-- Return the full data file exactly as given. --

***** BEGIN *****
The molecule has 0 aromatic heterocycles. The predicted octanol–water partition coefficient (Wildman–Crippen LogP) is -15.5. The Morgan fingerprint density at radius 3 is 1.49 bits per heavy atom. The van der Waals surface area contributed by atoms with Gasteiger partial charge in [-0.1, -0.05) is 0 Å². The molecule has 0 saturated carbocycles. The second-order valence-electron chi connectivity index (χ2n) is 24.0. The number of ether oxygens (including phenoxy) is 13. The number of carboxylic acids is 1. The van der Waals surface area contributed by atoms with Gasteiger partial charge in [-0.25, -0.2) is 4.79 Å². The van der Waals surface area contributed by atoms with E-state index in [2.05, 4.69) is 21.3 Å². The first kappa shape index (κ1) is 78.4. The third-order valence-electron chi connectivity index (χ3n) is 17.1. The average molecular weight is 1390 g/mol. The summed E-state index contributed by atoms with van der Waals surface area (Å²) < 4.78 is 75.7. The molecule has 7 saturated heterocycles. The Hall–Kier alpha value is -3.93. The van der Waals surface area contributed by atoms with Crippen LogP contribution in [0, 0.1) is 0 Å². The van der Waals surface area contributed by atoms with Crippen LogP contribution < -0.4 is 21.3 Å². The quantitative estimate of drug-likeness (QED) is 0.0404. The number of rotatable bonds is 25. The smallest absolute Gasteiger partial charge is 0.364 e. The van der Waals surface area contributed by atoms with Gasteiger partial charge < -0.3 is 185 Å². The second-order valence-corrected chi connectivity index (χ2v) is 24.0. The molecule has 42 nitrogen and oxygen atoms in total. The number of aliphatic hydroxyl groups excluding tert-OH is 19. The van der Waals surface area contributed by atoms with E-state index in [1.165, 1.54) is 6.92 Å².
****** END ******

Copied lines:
The molecule has 0 aromatic heterocycles. The predicted octanol–water partition coefficient (Wildman–Crippen LogP) is -15.5. The Morgan fingerprint density at radius 3 is 1.49 bits per heavy atom. The van der Waals surface area contributed by atoms with Gasteiger partial charge in [-0.1, -0.05) is 0 Å². The molecule has 0 saturated carbocycles. The second-order valence-electron chi connectivity index (χ2n) is 24.0. The number of ether oxygens (including phenoxy) is 13. The number of carboxylic acids is 1. The van der Waals surface area contributed by atoms with Gasteiger partial charge in [-0.25, -0.2) is 4.79 Å². The van der Waals surface area contributed by atoms with E-state index in [2.05, 4.69) is 21.3 Å². The first kappa shape index (κ1) is 78.4. The third-order valence-electron chi connectivity index (χ3n) is 17.1. The average molecular weight is 1390 g/mol. The summed E-state index contributed by atoms with van der Waals surface area (Å²) < 4.78 is 75.7. The molecule has 7 saturated heterocycles. The Hall–Kier alpha value is -3.93. The van der Waals surface area contributed by atoms with Crippen LogP contribution in [0, 0.1) is 0 Å². The van der Waals surface area contributed by atoms with Crippen LogP contribution < -0.4 is 21.3 Å². The quantitative estimate of drug-likeness (QED) is 0.0404. The number of rotatable bonds is 25. The smallest absolute Gasteiger partial charge is 0.364 e. The van der Waals surface area contributed by atoms with Gasteiger partial charge < -0.3 is 185 Å². The second-order valence-corrected chi connectivity index (χ2v) is 24.0. The molecule has 42 nitrogen and oxygen atoms in total. The number of aliphatic hydroxyl groups excluding tert-OH is 19. The van der Waals surface area contributed by atoms with E-state index in [1.165, 1.54) is 6.92 Å².